With all that time saved, we unhappily used it getting majorly lost in Split. Our apartment was in the old town (aka pedestrian zone), which we didn't exactly realize and our Time Out map didn't clearly indicate. Up a hill, down a hill, dead end, so much reversing in tiny alleys I thought Ed was going to kill me-- it was our bad Amazing Race moment we'd both like to forget.
The next morning we did successfully make it to the absolutely beautiful island of Hvar. In Hvar Town we ignored local advise and in midday walked the 500 steps to the Citadel, built by the Venetians in 1550's with the help of Spanish engineers. The views were spectacular and I can see why everyone loves Hvar (even if we did miss out on seeing the lavender that they claim covers the island- perhaps our seasonality was off?). After a quick swim on one of the rocky beaches we were back off to Split for a yummy, cheap meal at Fifa where we met two fun couples from Laguna Beach and Scottsdale.

The following day we really wanted to go to Vis, but the ferry schedule didn't cooperate. Sure, people like Brac, but the guidebook's description as "family friendly" turned us off. Instead we opted for the "step back in time," "untouristy" island of Solta. It isn't in the guidebook, so we had NO idea what we were doing, and it was obvious. Thank god the locals were so helpful, because the tourist office that opened at 13:00 wasn't so helpful at 10:00.

The next bus at 12:45 took us to Maslinica. The town was adorable. Granted we had to wait until 13:00 for the restaurant to start serving food-- I guess the people of Solta don't like to do things before 13:00-- but that still left enough time for another good swim in the pristine blue water.

That evening we attended the Split Summer Festival's opera of Othello outside in a courtyard. Apparently the people in the hotel bordering the square didn't realize you could see them just as well as they could see the opera...

Despite Ed's wishes, I didn't really see the point of the overnight ferry and instead campaigned for the bus to Dubrovnik-- as it turned out, the bus from hell! Thank god Ed can handle heat better because I was near panic attack on the over sold bus, with almost no AC, the sun beating down on me and hot air blowing at my feet. The man behind me lit a cigarette and then fell asleep. All in all, it was horrible-- another moment to forget.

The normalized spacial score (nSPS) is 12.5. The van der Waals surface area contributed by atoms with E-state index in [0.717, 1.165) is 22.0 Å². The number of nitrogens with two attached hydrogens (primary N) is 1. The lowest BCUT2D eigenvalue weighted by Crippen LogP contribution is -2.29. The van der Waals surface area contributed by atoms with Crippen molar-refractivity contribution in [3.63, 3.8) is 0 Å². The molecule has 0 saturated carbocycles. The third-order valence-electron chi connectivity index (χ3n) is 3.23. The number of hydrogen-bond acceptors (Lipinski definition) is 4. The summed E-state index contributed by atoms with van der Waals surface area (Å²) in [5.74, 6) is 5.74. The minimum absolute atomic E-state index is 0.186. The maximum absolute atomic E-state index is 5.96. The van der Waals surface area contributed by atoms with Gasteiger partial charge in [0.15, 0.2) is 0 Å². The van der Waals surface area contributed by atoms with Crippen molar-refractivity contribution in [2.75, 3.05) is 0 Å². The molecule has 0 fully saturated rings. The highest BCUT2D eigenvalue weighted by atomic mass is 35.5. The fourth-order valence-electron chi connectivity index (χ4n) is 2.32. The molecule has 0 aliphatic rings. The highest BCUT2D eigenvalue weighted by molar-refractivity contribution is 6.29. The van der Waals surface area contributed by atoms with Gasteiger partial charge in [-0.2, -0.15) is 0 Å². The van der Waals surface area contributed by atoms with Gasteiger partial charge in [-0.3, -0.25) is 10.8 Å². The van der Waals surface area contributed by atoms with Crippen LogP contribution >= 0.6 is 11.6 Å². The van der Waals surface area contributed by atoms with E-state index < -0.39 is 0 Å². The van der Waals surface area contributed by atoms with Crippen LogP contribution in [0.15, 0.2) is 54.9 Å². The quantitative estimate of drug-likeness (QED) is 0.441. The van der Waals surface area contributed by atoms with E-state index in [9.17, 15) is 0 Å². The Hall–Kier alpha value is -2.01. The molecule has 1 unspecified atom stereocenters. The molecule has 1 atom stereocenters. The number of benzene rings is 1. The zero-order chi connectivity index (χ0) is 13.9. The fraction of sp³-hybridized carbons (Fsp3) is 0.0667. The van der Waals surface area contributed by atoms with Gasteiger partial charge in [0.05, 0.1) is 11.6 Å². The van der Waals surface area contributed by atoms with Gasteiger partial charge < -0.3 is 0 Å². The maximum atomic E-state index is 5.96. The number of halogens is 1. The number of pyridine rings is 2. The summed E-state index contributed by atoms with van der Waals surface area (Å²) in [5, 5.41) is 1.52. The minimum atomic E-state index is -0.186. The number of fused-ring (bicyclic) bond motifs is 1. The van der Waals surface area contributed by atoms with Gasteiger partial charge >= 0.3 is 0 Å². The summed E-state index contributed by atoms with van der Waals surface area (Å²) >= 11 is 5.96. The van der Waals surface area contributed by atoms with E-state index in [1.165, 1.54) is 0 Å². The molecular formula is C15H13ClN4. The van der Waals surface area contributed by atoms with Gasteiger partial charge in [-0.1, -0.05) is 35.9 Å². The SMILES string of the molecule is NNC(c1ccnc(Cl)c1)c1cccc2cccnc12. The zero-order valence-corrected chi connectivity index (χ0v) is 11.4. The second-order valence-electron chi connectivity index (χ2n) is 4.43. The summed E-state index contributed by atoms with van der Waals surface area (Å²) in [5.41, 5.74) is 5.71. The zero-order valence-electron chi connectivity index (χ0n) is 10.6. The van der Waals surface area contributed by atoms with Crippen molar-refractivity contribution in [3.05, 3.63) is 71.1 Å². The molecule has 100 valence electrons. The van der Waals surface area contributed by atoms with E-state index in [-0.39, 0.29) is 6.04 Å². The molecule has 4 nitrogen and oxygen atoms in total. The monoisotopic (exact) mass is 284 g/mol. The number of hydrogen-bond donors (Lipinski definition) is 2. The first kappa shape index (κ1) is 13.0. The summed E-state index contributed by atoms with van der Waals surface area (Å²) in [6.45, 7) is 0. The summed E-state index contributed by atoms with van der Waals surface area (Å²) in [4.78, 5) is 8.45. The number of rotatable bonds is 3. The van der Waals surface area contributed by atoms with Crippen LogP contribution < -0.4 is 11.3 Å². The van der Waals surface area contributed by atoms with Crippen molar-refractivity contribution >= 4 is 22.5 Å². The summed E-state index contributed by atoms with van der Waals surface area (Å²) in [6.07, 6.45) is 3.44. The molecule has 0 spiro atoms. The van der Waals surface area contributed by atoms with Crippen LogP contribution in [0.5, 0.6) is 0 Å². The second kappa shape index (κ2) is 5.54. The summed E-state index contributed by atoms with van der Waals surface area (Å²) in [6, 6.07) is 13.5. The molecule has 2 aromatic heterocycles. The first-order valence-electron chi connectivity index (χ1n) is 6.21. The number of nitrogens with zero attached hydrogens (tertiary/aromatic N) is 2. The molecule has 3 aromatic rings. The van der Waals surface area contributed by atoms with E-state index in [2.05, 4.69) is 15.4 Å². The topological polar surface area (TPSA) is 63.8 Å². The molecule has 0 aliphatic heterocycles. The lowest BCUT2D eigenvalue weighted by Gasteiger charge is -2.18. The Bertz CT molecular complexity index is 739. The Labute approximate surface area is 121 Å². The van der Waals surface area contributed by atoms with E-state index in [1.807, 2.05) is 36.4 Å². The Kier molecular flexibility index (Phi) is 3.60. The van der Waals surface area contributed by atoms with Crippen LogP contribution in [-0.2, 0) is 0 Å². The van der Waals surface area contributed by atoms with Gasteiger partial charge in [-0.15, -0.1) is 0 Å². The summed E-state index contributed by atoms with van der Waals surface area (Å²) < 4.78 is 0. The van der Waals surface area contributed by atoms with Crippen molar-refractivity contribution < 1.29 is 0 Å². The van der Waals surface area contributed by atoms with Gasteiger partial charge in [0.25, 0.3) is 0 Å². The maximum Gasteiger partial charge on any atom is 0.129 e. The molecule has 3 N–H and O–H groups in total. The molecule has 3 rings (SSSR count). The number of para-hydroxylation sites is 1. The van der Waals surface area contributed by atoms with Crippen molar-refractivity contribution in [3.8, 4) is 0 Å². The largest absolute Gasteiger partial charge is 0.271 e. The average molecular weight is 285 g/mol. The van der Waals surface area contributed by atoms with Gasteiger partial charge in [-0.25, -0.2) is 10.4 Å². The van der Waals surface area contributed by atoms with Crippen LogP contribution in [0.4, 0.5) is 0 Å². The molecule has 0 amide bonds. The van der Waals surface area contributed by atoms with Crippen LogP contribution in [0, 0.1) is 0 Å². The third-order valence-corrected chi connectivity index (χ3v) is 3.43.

But once we arrived in Dubrovnik, Villa Sandra, our apartment for the remaining days in Croatia, was a delight. Although no AC, we did have a lovely garden from where we relaxed, tried to figure where I was going next (which changed every few minutes), barbecued, made tacos (I have been craving Mexican) and drank some of the wine purchased in Istria (plus some 2 liter plastic bottles of local beer- so trashy!) My favorite part- there was an ashtray built into the bathroom wall- gotta love the Croats!

After a fair bit of laziness, it was time to hit the city walls of Dubrovnik, again during the hottest part of the day, followed by a dip in the mega salty Adriatic from our concrete beach (if you haven't guessed, there are very few sandy beaches in Croatia).

For some reason a 17km kayak seemed like a good idea. It was a good idea, for at least the first 7-10km, then we had about enough. Sure, there was some snorkeling in the cave and more pizza for lunch (so much pizza, it is ridiculous!), but at the end it was just powering through to get the hell out of that kayak.

No time to waste, we needed to get to the Giacometti exhibit before it closed at 8pm, except that when we arrived we realized we had no Kuna- oops! No worries, we'll just check the guidebook for a place to get dinner-- until I accidentally dropped it down the cliff- double oops!

The next morning Ed was headed back to NYC and I was again solo traveler.

No comments:

Post a Comment